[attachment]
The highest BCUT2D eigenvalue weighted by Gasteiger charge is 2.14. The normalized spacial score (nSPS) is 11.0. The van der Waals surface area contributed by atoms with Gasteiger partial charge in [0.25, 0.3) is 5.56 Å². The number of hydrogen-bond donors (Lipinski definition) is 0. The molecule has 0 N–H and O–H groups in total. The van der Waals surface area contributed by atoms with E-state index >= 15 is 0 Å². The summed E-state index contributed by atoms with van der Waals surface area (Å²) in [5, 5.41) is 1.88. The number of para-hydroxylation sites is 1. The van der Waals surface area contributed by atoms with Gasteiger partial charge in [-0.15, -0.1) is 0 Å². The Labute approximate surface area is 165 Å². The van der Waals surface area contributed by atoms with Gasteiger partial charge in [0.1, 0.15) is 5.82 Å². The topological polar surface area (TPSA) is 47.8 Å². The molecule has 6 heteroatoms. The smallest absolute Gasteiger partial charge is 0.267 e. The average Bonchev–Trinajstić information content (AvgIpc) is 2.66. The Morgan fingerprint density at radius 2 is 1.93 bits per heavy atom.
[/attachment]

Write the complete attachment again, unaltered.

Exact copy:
The highest BCUT2D eigenvalue weighted by Gasteiger charge is 2.14. The normalized spacial score (nSPS) is 11.0. The van der Waals surface area contributed by atoms with Gasteiger partial charge in [0.25, 0.3) is 5.56 Å². The number of hydrogen-bond donors (Lipinski definition) is 0. The molecule has 0 N–H and O–H groups in total. The van der Waals surface area contributed by atoms with E-state index >= 15 is 0 Å². The summed E-state index contributed by atoms with van der Waals surface area (Å²) in [5, 5.41) is 1.88. The number of para-hydroxylation sites is 1. The van der Waals surface area contributed by atoms with Gasteiger partial charge in [-0.15, -0.1) is 0 Å². The Labute approximate surface area is 165 Å². The van der Waals surface area contributed by atoms with Gasteiger partial charge in [0.1, 0.15) is 5.82 Å². The topological polar surface area (TPSA) is 47.8 Å². The molecule has 6 heteroatoms. The smallest absolute Gasteiger partial charge is 0.267 e. The average Bonchev–Trinajstić information content (AvgIpc) is 2.66. The Morgan fingerprint density at radius 2 is 1.93 bits per heavy atom.